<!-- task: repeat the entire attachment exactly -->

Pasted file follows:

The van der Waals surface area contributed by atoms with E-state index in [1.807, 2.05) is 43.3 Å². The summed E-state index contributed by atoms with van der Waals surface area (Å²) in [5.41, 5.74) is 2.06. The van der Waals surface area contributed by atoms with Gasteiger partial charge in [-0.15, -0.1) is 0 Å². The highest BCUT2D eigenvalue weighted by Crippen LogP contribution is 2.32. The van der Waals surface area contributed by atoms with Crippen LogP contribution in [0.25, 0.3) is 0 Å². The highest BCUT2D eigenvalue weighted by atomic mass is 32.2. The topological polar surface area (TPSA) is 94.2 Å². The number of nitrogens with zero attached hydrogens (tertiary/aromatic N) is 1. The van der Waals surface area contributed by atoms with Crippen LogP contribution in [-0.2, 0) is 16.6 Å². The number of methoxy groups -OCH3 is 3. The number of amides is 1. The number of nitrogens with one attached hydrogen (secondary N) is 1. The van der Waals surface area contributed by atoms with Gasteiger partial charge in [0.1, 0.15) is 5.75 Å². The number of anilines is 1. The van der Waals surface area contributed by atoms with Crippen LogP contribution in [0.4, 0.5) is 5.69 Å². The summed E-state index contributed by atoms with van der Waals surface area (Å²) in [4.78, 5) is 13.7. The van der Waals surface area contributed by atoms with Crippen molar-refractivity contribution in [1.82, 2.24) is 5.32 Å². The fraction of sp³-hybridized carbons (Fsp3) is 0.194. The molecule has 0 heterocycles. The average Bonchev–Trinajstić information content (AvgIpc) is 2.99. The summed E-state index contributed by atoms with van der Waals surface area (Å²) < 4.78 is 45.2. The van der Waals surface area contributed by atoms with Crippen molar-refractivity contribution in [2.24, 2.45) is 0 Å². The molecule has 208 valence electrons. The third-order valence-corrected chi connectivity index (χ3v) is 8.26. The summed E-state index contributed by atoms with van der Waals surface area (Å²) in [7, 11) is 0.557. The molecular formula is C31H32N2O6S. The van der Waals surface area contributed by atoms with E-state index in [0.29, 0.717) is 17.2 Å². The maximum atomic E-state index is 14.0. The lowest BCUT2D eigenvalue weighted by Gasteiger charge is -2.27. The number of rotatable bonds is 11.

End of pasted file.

The van der Waals surface area contributed by atoms with E-state index in [1.807, 2.05) is 43.3 Å². The summed E-state index contributed by atoms with van der Waals surface area (Å²) in [5.41, 5.74) is 2.06. The van der Waals surface area contributed by atoms with Gasteiger partial charge in [-0.15, -0.1) is 0 Å². The highest BCUT2D eigenvalue weighted by Crippen LogP contribution is 2.32. The van der Waals surface area contributed by atoms with Crippen LogP contribution in [0.25, 0.3) is 0 Å². The highest BCUT2D eigenvalue weighted by atomic mass is 32.2. The topological polar surface area (TPSA) is 94.2 Å². The number of nitrogens with zero attached hydrogens (tertiary/aromatic N) is 1. The van der Waals surface area contributed by atoms with Crippen LogP contribution in [-0.2, 0) is 16.6 Å². The number of methoxy groups -OCH3 is 3. The number of amides is 1. The number of nitrogens with one attached hydrogen (secondary N) is 1. The van der Waals surface area contributed by atoms with Gasteiger partial charge in [0.1, 0.15) is 5.75 Å². The number of anilines is 1. The van der Waals surface area contributed by atoms with Crippen LogP contribution in [0.4, 0.5) is 5.69 Å². The summed E-state index contributed by atoms with van der Waals surface area (Å²) in [4.78, 5) is 13.7. The van der Waals surface area contributed by atoms with Crippen molar-refractivity contribution in [1.82, 2.24) is 5.32 Å². The fraction of sp³-hybridized carbons (Fsp3) is 0.194. The molecule has 0 heterocycles. The average Bonchev–Trinajstić information content (AvgIpc) is 2.99. The summed E-state index contributed by atoms with van der Waals surface area (Å²) < 4.78 is 45.2. The van der Waals surface area contributed by atoms with Crippen molar-refractivity contribution in [2.24, 2.45) is 0 Å². The molecule has 208 valence electrons. The third-order valence-corrected chi connectivity index (χ3v) is 8.26. The summed E-state index contributed by atoms with van der Waals surface area (Å²) in [7, 11) is 0.557. The molecular formula is C31H32N2O6S. The van der Waals surface area contributed by atoms with E-state index in [0.29, 0.717) is 17.2 Å². The maximum atomic E-state index is 14.0. The lowest BCUT2D eigenvalue weighted by Gasteiger charge is -2.27. The number of rotatable bonds is 11.